As 2015 began the Journal Editorial Report on Fox News was devoted to having its reporters, some of the best there are, speculate on what 2015 holds in terms of who might run for president and what the economy might be. The key word here is “speculate” because even experts know that it is unanticipated events that determine the future and the future is often all about unanticipated events.
How different would the world have been if John F. Kennedy had not been assassinated? One can reasonably assume there would not have been the long war in Vietnam because he wanted no part of the conflict there. Few would have predicted that an unknown Governor from Arkansas would emerge to become President as Bill Clinton did. Who would believe we are talking about his wife running for President? That is so bizarre it is mind-boggling.
Most certainly, few would have predicted that an unknown first term Senator from Illinois, Barack Hussein Obama, would push aside Hillary Clinton to become the first black American to be nominated for President and to win in 2008. Despite the takeover of the nation’s healthcare system with a series of boldfaced lies, he still won a second term.
Government health care website quietly sharing personal data–This so mind numbing, my head is frozen!
WASHINGTON (AP) — The government’s health insurance website is quietly sending consumers’ personal data to private companies that specialize in advertising and analyzing Internet data for performance and marketing, The Associated Press has learned.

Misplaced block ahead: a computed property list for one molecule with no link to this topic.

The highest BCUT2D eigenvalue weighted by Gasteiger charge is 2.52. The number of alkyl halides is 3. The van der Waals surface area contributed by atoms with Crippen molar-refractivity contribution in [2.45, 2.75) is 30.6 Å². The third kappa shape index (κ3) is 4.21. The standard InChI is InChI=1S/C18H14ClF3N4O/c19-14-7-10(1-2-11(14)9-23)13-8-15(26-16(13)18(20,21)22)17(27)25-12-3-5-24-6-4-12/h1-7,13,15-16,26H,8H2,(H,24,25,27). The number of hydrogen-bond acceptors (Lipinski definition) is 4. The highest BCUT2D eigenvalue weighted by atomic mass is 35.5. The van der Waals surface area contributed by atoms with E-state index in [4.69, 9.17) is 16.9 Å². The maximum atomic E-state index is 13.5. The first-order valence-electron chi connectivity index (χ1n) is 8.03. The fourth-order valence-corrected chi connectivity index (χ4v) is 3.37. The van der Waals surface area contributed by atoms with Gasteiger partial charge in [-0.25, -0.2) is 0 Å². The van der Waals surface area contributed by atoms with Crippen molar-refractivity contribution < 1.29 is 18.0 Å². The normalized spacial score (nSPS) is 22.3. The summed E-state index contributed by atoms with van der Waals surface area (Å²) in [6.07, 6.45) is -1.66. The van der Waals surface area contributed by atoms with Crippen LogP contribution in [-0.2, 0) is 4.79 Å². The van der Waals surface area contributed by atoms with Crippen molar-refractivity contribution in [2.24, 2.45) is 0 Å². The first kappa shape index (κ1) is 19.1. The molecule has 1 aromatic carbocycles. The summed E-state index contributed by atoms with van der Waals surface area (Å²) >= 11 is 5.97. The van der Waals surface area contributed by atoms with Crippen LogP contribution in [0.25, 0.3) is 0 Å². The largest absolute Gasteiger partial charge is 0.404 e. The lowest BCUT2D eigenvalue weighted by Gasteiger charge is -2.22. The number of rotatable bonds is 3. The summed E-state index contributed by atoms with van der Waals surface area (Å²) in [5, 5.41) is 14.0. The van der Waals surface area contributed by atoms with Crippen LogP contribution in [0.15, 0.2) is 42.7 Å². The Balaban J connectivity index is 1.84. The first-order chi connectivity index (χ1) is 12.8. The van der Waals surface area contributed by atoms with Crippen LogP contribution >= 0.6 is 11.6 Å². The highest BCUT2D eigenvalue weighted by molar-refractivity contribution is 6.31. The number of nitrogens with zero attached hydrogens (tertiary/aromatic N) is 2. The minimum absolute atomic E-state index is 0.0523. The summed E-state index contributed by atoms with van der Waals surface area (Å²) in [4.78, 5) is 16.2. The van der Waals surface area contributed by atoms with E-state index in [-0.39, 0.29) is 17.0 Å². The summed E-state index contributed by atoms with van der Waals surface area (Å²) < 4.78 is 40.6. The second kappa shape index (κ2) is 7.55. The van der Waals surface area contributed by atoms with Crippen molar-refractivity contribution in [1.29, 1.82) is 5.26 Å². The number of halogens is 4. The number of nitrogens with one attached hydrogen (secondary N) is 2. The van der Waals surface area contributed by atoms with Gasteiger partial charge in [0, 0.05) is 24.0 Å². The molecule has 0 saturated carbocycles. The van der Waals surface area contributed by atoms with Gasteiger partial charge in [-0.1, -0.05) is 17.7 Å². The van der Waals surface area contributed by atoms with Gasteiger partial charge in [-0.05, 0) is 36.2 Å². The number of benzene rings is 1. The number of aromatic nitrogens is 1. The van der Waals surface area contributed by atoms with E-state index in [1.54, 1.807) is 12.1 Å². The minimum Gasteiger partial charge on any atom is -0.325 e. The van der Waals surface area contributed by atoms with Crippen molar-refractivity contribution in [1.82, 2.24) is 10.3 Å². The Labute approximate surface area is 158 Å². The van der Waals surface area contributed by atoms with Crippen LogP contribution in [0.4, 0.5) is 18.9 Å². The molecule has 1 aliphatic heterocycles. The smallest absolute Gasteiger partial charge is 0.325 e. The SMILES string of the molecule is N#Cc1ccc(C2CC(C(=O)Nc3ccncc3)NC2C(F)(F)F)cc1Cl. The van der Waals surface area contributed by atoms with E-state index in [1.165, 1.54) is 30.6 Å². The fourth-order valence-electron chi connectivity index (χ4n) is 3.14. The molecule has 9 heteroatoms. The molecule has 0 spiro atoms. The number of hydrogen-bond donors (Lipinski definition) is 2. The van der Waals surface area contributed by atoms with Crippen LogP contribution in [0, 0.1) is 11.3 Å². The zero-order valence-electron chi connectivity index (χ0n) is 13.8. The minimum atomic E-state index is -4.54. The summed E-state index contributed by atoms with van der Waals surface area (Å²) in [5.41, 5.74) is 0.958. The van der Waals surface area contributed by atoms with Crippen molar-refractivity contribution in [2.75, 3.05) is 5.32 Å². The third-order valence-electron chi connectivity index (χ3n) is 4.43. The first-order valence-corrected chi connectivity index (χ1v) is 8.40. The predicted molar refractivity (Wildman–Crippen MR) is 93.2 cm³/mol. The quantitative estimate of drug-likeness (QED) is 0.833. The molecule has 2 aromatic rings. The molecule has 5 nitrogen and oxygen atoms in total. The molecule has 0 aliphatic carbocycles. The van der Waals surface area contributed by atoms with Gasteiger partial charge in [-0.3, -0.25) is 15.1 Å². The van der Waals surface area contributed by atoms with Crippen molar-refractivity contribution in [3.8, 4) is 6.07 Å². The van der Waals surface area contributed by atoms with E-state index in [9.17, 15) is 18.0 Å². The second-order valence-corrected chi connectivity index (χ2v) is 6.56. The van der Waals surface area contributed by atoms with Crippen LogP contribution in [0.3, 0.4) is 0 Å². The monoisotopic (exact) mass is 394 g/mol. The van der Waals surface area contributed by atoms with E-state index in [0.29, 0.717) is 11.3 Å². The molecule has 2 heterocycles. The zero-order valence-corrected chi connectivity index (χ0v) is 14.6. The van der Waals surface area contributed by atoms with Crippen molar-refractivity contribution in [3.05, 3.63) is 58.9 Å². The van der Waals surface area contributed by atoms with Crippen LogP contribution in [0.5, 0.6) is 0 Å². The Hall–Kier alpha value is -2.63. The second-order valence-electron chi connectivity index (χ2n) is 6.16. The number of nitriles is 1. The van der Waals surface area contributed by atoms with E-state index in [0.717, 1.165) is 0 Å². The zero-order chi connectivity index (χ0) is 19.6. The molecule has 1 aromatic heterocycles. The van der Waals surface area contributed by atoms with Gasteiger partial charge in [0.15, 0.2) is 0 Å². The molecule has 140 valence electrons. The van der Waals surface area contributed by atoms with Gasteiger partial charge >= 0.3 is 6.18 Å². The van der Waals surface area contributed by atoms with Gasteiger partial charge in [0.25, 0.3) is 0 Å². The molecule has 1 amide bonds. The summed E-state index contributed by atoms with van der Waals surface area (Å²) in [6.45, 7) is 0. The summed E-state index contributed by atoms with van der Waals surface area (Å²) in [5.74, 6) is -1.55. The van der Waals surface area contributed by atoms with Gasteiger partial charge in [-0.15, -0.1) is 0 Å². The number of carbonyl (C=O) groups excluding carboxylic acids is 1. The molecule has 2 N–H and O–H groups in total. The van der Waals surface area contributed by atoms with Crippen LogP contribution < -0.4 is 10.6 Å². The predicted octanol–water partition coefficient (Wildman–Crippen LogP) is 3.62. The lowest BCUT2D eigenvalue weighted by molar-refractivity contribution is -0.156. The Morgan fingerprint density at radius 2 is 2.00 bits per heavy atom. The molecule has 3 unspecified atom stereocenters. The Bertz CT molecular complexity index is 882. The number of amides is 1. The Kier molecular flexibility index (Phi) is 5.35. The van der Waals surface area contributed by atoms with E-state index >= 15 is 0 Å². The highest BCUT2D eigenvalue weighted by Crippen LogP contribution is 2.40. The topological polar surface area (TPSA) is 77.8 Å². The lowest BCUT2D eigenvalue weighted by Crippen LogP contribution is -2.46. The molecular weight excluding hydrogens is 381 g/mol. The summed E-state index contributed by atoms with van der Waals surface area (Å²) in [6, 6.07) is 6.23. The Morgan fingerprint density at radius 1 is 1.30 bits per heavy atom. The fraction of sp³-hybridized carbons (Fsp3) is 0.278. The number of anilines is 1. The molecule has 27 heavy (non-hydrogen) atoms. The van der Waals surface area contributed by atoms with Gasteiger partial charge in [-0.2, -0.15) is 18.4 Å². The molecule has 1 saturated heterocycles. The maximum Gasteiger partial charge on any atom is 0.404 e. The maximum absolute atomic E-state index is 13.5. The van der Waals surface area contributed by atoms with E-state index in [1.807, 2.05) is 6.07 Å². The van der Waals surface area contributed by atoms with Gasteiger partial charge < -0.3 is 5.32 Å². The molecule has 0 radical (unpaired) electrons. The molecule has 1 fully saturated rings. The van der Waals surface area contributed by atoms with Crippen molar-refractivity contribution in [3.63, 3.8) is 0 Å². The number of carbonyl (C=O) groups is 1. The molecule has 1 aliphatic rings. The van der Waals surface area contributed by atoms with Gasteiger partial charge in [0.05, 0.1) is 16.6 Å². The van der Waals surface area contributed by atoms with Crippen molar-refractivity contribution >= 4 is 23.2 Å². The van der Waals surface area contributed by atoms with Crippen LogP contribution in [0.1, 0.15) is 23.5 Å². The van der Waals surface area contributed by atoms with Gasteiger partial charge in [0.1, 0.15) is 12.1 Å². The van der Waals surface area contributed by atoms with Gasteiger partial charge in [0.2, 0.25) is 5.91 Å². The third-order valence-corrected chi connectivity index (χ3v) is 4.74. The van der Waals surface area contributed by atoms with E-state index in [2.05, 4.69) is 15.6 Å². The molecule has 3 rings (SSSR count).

The scope of what is disclosed or how it might be used was not immediately clear, but it can include age, income, ZIP code, whether a person smokes, and if a person is pregnant. It can include a computer’s Internet address, which can identify a person’s name or address when combined with other information collected by sophisticated online marketing or advertising firms.
The Obama administration says HealthCare.gov’s connections to data firms were intended to help improve the consumer experience. Officials said outside firms are barred from using the data to further their own business interests.
There is no evidence that personal information has been misused. But connections to dozens of third-party tech firms were documented by technology experts who analyzed HealthCare.gov and then confirmed by AP. A handful of the companies were also collecting highly specific information. That combination is raising concerns.
Leading lawmakers on Tuesday asked the administration to explain how it oversees the data firms to make sure no personally identifiable information is improperly used or shared.
“This new information is extremely concerning, not only because it violates the privacy of millions of Americans, but because it may potentially compromise their security,” Sens. Orrin Hatch, R-Utah, and Charles Grassley, R-Iowa, wrote to the administration